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IRS Makes Changes to Schedule F

  • Gary Hoff
  • Department of Agricultural and Consumer Economics
  • University of Illinois
February 3, 2012
farmdoc daily (1):22
Recommended citation format: Hoff, G. "IRS Makes Changes to Schedule F." farmdoc daily (1):22, Department of Agricultural and Consumer Economics, University of Illinois at Urbana-Champaign, February 3, 2012. Permalink

When you prepare to file your 2011 farm income tax return, you will find the Internal Revenue Service has made some major changes in the 2011 Form 1040 Schedule F. It is important to understand these changes.

The 2011 Schedule F has new sub-lines, all of which begin with the word “specified.” Lines 1a, 2a, 7a, 8a, 37a, 42a, and 43a were added to implement reporting of farm income received via merchant card and third-party network payments. However, these lines will rarely apply to the average farmer.

Part of the health care reform act requires companies that process merchant credit cards to report the total paid to each merchant on Forms 1099-K. The intent of this provision is to gather information about the many merchants and individuals that sell products through websites such as eBay, many of whom are not reporting these sales. In the past, the companies that process the credit cards were not required to report the amounts they collected for sellers to the IRS.

By requiring the issuance of Forms 1099-K and the reporting of this information on the lines labeled “specified,” the IRS can match the amounts reported by the third-party paying agents with the seller’s tax return.

There are two prominent concerns with the reporting on Schedule F. First, farmers rarely engage in transactions that will result in the issuance of a Form 1099-K. Certain types of farming operations might make sales where they accept credit card payments. For example, an orchard�s produce is sometimes sold at a roadside market. However, this income should be reported on Schedule C, rather than Schedule F. Second, the third-party payers are not required to file Forms 1099-K in certain instances.

As a result of these concerns, the Schedule F instructions state that taxpayers should not use these lines in 2011 but to instead report relevant income on the �b� lines rather than the �a� lines. However, because the decision to defer the Form 1099-K reporting requirements was made on November 22, it was too late to revise the 2011 form.

The other major change is a question asked on line 35 of Schedule F. The question asks, “Did you receive an applicable subsidy in 2011? (see instructions).” Then, on line 36, you are to check box �a� if all of your farm investment is at risk, or box �b� if some investment is not at risk.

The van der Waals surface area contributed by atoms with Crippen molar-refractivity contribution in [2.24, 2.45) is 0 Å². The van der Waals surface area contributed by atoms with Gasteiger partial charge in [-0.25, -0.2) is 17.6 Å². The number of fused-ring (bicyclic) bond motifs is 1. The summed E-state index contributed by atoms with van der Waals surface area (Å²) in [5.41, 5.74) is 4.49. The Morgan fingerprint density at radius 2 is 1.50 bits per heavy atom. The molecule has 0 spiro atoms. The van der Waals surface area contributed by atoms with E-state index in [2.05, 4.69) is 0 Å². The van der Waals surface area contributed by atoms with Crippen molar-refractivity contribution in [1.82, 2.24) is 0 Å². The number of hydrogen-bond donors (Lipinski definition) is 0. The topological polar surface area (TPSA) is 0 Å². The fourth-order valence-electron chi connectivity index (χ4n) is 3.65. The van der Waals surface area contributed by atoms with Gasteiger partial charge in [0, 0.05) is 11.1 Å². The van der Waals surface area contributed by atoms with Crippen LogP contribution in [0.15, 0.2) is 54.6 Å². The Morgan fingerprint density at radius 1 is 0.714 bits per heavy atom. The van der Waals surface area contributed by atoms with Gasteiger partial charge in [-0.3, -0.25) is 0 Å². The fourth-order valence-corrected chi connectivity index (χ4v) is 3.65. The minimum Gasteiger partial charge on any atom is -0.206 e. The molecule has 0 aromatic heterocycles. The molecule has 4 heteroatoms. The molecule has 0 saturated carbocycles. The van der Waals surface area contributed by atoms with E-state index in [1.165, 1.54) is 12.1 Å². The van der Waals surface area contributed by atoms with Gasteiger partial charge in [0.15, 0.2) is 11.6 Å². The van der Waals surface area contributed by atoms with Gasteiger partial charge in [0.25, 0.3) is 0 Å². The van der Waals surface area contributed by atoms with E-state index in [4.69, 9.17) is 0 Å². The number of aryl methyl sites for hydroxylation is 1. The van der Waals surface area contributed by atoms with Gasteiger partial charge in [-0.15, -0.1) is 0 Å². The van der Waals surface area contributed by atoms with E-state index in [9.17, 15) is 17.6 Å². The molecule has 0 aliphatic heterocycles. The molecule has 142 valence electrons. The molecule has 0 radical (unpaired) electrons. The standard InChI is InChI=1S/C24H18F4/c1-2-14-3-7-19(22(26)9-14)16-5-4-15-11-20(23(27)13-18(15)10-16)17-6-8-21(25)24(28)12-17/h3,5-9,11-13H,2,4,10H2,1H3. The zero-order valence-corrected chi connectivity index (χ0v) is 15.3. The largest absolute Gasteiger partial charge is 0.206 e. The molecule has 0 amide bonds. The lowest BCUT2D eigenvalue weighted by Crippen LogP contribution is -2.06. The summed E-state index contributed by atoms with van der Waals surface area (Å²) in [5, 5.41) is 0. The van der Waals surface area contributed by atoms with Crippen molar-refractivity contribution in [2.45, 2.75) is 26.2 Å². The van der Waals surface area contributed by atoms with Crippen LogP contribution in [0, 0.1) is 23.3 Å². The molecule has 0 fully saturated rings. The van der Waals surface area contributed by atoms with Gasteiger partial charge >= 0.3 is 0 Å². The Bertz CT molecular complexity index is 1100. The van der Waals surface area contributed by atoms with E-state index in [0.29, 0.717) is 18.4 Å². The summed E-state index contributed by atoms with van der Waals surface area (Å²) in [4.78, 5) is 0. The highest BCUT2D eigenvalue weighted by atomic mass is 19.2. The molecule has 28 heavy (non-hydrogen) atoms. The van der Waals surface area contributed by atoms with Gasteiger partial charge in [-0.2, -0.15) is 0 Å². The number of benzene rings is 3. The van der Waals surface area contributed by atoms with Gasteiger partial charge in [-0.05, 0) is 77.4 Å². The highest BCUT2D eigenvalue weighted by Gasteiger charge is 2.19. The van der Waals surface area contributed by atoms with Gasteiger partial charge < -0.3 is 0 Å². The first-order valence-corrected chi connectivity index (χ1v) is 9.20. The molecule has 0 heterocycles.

To understand the complete impact of lines 35 and 36, read the Schedule F instructions. (These can be found on the IRS website at To put it briefly, if you have a loss on Schedule F, you may not be able to deduct a part or all of the loss in certain circumstances. Line 35 was added because Congress thought it inappropriate for some farmers to deduct losses when they were being subsidized by government farm payments.

The Schedule F instructions define a subsidy as “any direct or counter-cyclical payments under Title I of the Food, Conservation, and Energy Act of 2008 (or any payment you elected instead of this payment.” It also includes “any Commodity Credit Corporation loan.”

An excess farm loss for a year is the amount the total deductions from a farm exceed the total gross income or gain from the farm plus a threshold amount. The threshold amount is the greater of $300,000 ($150,000 if your filing status is married filing separately) or the total net profit or loss from your farming business for the last five years (2006-2010), including any net gain from the sale of property used in your farming business. The Schedule F instructions include worksheets to determine if your losses are limited.

The at-risk issue on line 36 is not new. For example, if your loss is financed with borrowed money but you have no requirement to repay the loan, you are not at risk. Losses in excess of the at-risk amount have never been deductible.

If you think you might be affected by the answers to the questions on lines 35 and 36, you should read the instructions carefully and/or talk to a tax professional.

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